Transcript for Remembering the legacy of Otis Redding
Hi everyone I'm on an in New York there's a new book out we're so excited to tell you about. Exploring the life and legacy of Otis Redding before untimely that fifty years ago. That book is out now it's called Otis Redding an unfinished life and the author Jonathan Gould joins us live here on thanks so much for being here when it. So tell you what he she want to write this book and talent is his story in the first. That very obvious reason is that nobody had written comprehensive biography there have been a couple of efforts to do. To do this before but various various circumstances intruded including. His widow Selma who is still very much alive. Zelman has been a fierce. Sort of guardian of Otis is legacy since his death. And she has not been willing to cooperate. With anybody in telling his story. Initially she was willing to cooperate with the either took me about three years to get to cooperate. But eventually she she came around. Or I came around as the case may be and what that it did was it opened the door to speaking with a lot of people who knew him. Knew him well and work with him and so on. Even Terry short from here. He didn't get a lot of you know there wasn't a lot said about exactly rightly glowing remarks and positive things help heart wasn't to dig up some of this story will. He lived before the age of rock journalism. Rolling Stone was with was magazine was founded in December really a month before he died about 1960s. And so was very hard it was not only court to find anything in print that he had said. But a lot of writing the book had to do with with finding a way to see all of these events from his perspective. The story had been told by other people who knew him by his by his manager Phil wall. But by a lot of people who who outlived him by a considerable margin. And so when that happens the story that's gets told of course is their version of this story and from the probably the hardest thing to do in in writing the book was to find my way. Where to a place where I could imagine how these events seem to owed us. And that was very interesting because the effect of that for me was to understand how much he really was the author of its own career. He had some very well known very gifted people who worked with them. People like Jerry Wexler and Atlantic records. People like a part in the end cheese which was his studio band. And there's a tendency when that happens for for everybody assumed that they were somehow cure rating him. It notices case that this was not what was going on Otis was. Very much in command. Of his career. What he wanted to do musically. And for me that was probably the the biggest sort of the broadest revelation in writing the book. You go all the way back to his early childhood if you talk to the people who know him that you have these fabulous picture us. In the book as well early early childhood photos tell me what it was like to discover those who learn about that part of his little. Three affecting because we know we know Otis says as he looked at says relatively mature manner he was only 26 when he died but. He did have this kind of missed its gravity to he looked like an older man to see a photograph of the PH of eight. This right to fees smiling kid with. Just beaming with a kind of that he Otis was even as a child was known for its charm. Not superficial way and he had a real ability to sort of take people overtake situations. You can see that in that photograph that you. And then to see the awkward adolescent sort of the beaming kids have turned it to. It's sort of deal wide sort of sort of thirteen year old who's staring into the camera doesn't. Clearly that's you have any sense of who he has some. So you know that it's it's it's very and it would would you when you write about somebody's life and the materials are relatively thin. Something like that photograph of company Euro you know use if you focus on these things very intently he try to. Find whatever meaning it's you know that is personality that we with is in that photograph and so that's. He sits through the materials that way and that's that's what I was like. Was also fortunate. One of the ways of cooperating with me with by giving me access to the archive of photographs. Is there some photographs in the book that to my knowledge it never really seen before including. A kind of what what I hope will become an iconic photograph. Notices best known song of course was sitting on the dock and and I was going through with photographs and it came across this photograph of voters standing on the dock. And look at this and I think it's the right age he quickly you know he was it was clearly in the last year's. And it is literally Otis standing on the dock of the houseboat where he wrote that song that Kraft which would I was and that's never been seen before I'd never seen before I mean I don't know that's been published before but it's it's it's it's in the book it's the last photograph in the book as well. But there's another photo in there that's actually not at him but we're he sort of got his start yes the teenage party quit yet not a lot of people know without tell me about that and how that sort of manifest itself in his life. One Lou one of these important influences on a notices career with the advent of black radio. Which didn't exist before the late 1940s and release order exploded in the 1950s. And his radio stations across the country lost their network connections with the advent of television and they needed to find sources of revenue. And one of the things that happen all across the south particularly woods that stations that had previously been you know ABC or NBC stations. Turn to your turn this enormous untapped black population there. On and started beating out rhythm and blues v.s. So these these stations that was full of which why don't with suddenly became very interest in catering to a black audience. And in Macon. Station there WI PB. Sorted something called the teen age party which was a talent show every Saturday morning. And was enormously popular every every every black teenager because it was segregated what whites could go there. Would line up down cherry street. You know and edited the show and compete and win lives he right. And Otis. At a certain point not at that the first teenage party but but after been going for a couple of weeks. Competed. One note at this point was a Little Richard with Little Richard came from the annals that was it was the other rates store who. Proceeded. Otis it yet coming from me at its patents art imitating him very much that was his that was his Forte. And basically Otis won the talent show every week war. Fourteen weeks and let's whatever the story is that way intelligently incidents with the community activist. But it was as by virtue of performing on the talent shows that he met guitar player named Johnny Jenkins very flamboyant. Who. At a had ankle Johnny Jenkins on operas and Otis. Really got his start professionally as the singer Johnny Jenkins that Jenkins was the star of the show he with the guitarist to. Hence certain superficial. Resemblance is Jimmy Hendrix played he played guitar left and turned around. He looked a little yet some of the same flamboyance. And so this was again just the singer sort of almost in the background some ways. You know Johnny Jenkins is the actress. And went. There is this wonderful exploration of the influence that he has as he said he he was the author of his own story but. Not just in creating his own music but defining this sound happy regional music Americans honor music. I learned about this and in reading that there are sort of the Motown highly produced shouted to -- eight. And then there was this stacks right right that used that Otis basically helped create he. Well he was. He was in many ways the architect. But in saying that. Stacks had the great virtue of the sex label with this extraordinary studio that. Booker T and the MG's who. One of the great rhythm sections of a veneer of treatment options. And stacks. Pull Memphis rhythm and blues which was very influenced by BB king who came from there. Had a particular at a particular sounded involved. Rhythm and warns it. And there were a lot of horn players surround those days everybody knew that it was universal's conscription. You know the drafted. And as a result. Many many black people were drafted the army and many many black people played in surface bands. So there were at service fans of course are heavy with court saxophones and trumpets and drugs. So the oral these people who were who are it was a great population of adept foreign players in that in that period which is one of the reasons that the music. From that period is so worn dominated it was easy to find people who played this. Bat or notices case. He was blessed with this rhythm section but I think almost everybody who worked at stacks would say that he was really the architect of their points. And I think many people would say that it was the points that was the so was was the difference between vote tends to act lieutenant used a lot of backups and we all know you had these great vocal groups. And even someone like Marvin Gaye always performed with backup singers. There were no backup singers at Pat's death what they had instead with reforms. And Otis who develop these horns passes his version of a back up in the sense. A whole market this was this call and response between his voice and reports. And he wrote that formed lines he wrote this horn arrangements. Wayne Jackson who has this trumpeter said he would. Eat and he wrote them extemporaneously. He he said Otis which is get your face meets a beautiful Portland to youth movement that he shoots at the end that's what it was like in the studio also he was he was a domineering presence in the another of a great producer who worked with him one one of his records to. Who produced what a lot of people think with his greatest album which is called Lou tub that was that was the from the year engineer at Atlantic records. And you'd worked with Ray Charles he worked with John Coltrane he threw worked with Charlie Mingus and Tennessee. Enormously formidable musicians. And went out first encountered Otis in the studio he flew down to it is to Memphis it is to work with him there. He said oh my goodness this is of this this is someone like that in the sense if he just runs the session. And coming from someone like that's of this extraordinary compliment because as he worked with. Similar great Charles it was a real jeans. As we mentioned that he died so young at 26 surprise to a lot of people as you mentioned because he was so mature yeah. So sort of physically had a dominant as well. But it's also fifty years from the Monterey pop the ball which was a huge turning point for different music yes in America tell me about. Well. What's always said about notices month rate was that he crossed over to light audience. That's a little too simple. Otis got a store thing for way. So that's gonna start playing for white fraternities at Georgia and Alabama and all of these. That's what that's that's what plaque that Wear black bands played in their here in this. In the south when they were getting starter for not a lot of money. And before Monterey he had played. The whiskey a go go which was rock and roll club. The Sunset Strip and in Los Angeles and right and wearing a tuxedo into the utility to dress up for this occasion. Wearing a tuxedo and a disease that he needs Bob Dylan who was very definitely not wearing talks. Yet. But that was with an enormous sort of breakthrough with the kind of hip Hollywood audience like it's that this would describe them. That was in in the spring of 1960s. Youthful look 1966 pleaded Fillmore. Not the Fillmore east but the original Fillmore auditorium. For pilgrim. And that was word that was at the beginning of the San Francisco scene as we think about it ground who of course went on to become one of the great. If not the greatest rock impresario of his generation. Had a very simple thing to say about that notices appearance at three odors at the two were for three nights he said it was the best game I ever put on. That was he wrote that 1993. Back on his career that was it for. So Otis. Knew that he could put himself across. At the same time though mockery with the crowd. It was it was outdoor festival. The circumstances were about as bad as they could be he he went on it at 12 o'clock at night. The festival was posted each night with the stuff that the curfews and stop at 12 o'clock. So. Promoters of the fest will force that we need few short years that some hit five numbers with which to do. And one of the things about about him. Again it's it's so impressive it is. I can't think of an opportunity that he was presented with that he didn't capitalize. An in a major way. And moderate minded and that it the prime example that. It was raining everything was wrong that that you know it shouldn't have gone well gone well he came out and he just. Again it would be dismissed immediately just took command of the whole situation. The first song he did was with the Sam Cooke song called shake he just walked on stage snatched a microphone. Flashed this big grin yeah. And just shattered it would shake you know and the could see it actually on. You know. Things Monterey pop film the audience seems certain hope let's look like the state lately that you were mutilated lunged backwards. And the bases. Shake the levee here the whole crowd and he hears the whole crowd at that point and I think he knew he had done that you know when that happened. It might be the greatest set that I've ever play that was recorder away everything about it it's just that it's just about perfect and it ends with. With try a little tenderness which is kind of a microcosm of his whole. Styles starts as a slow ballad ends its stomping browsing some danced. But it was it was. An incredible. The trial. You started this journey was very little to go on yeah. And this is such a beautiful old di tale and it's also an exploration of sort of with his life and contacts yes to the rest of the country. Do you feel like you understand. The Mann a little bit better now. Yeah a little bit better I don't think you ever feeling completely missed that inning though he. One keeps learning things when I keep thinking about things that the dimensions of him that I lead and emphasize more strongly that's just. A writer my right early mine have Cisco's I've never sort of like done. Learn to stop. But it is important at this episodic but I don't know that I never really done. I think what what. I have a much greater understanding though is is that period. And how important it was. When it's of that period and notices career was. Paralleled the civil rights. Otis was fourteen years old in 1955. And the tools was fifty with was fourteen years old. They were the same age he was he was child in that matter that generation. He lived in Georgia. Martin Luther King with another Georges a leopard. That's great story actually the two went that I know. They were. This was actually flying through the spring of 1967. This was flying to Detroit to try to convince Reeve frankly to tour with him in your head. People he and and Doctor King played in Atlanta connecting flight. First class stock picking with coach that it. As one would expect. But they greeted one another and king was actually flight. To Louisville to lead day. Housing rights demonstration there very well known what because it put it. Correspond with ducky derby is that he was he was intentionally sir. And king sits at Otis is that you notice what you come with people who don't even you can you can participate in this and Otis who. Was very leery of being overtly political. Otis still lived in Macon he still lived in and in this small Georgia city. He was just careful about that. Otis is responses to it to Doctor King was what it was he said if the standards of catch for if he's O doctor if you look at Louisville in March with evasive but. I gotta go Detroit make that dollar. And that was his seat if he was in essence an economic map and this is one way to describe them. But. Very much creature of of that. The aspiration. That that he was giving voice to a news literal in his voice and his career. What is part and parcel of the same sort of aspiration. That this whole generation of African Americans were world where acting upon. And so what he wasn't overtly political. The very idea of an African American singer. Exerting that kind of control over its career exerting that kind of control over over his music. Putting himself across in that way is is completely in keeping with the win. The whole ethos of of that period and and and the incredible sort of you know significance of that period to me and so finding the connections between those two things I mean I proceed. Those years as the trial as it has. Young it's reported young teenagers. It an enormous resonance for me. But to really understand. What it took. For people to do that on any level. Just put themselves forward. In a world where they had been told they must never do it was. It was very powerful. Well there are some very powerful stories. In this book you've uncovered some incredible details and just congratulations it looks like a reasonable way. So the book right now is Otis Redding an unfinished life it is out go check it out. Johnson cool thanks so much for being thank you for and much. Thanks to all of you for watching as well you can always good abcnews.com. For more on annie's story thanks for joining us the feedback you're thin.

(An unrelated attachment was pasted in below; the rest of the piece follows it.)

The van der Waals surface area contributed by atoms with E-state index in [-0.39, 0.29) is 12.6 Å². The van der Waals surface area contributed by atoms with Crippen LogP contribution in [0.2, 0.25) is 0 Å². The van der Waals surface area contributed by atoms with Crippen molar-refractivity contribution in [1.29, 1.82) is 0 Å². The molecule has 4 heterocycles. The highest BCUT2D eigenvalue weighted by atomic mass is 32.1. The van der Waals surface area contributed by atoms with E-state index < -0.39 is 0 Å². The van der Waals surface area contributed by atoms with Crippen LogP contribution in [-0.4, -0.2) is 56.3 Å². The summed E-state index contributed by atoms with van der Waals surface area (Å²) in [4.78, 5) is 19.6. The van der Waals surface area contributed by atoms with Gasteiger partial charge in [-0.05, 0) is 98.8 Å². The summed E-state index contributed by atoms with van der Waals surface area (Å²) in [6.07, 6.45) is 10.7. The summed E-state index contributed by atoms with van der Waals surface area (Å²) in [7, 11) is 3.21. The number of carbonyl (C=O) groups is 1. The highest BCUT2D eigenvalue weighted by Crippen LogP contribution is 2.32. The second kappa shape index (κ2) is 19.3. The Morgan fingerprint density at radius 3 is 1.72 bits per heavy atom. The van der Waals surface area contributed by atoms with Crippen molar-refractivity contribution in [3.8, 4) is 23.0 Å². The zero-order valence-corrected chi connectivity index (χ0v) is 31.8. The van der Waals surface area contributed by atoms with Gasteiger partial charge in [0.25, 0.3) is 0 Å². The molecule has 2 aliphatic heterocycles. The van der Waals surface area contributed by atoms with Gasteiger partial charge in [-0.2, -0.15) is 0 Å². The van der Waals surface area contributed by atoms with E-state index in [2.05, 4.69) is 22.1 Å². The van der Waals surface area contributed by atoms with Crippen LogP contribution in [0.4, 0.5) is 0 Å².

This transcript has been automatically generated and may not be 100% accurate.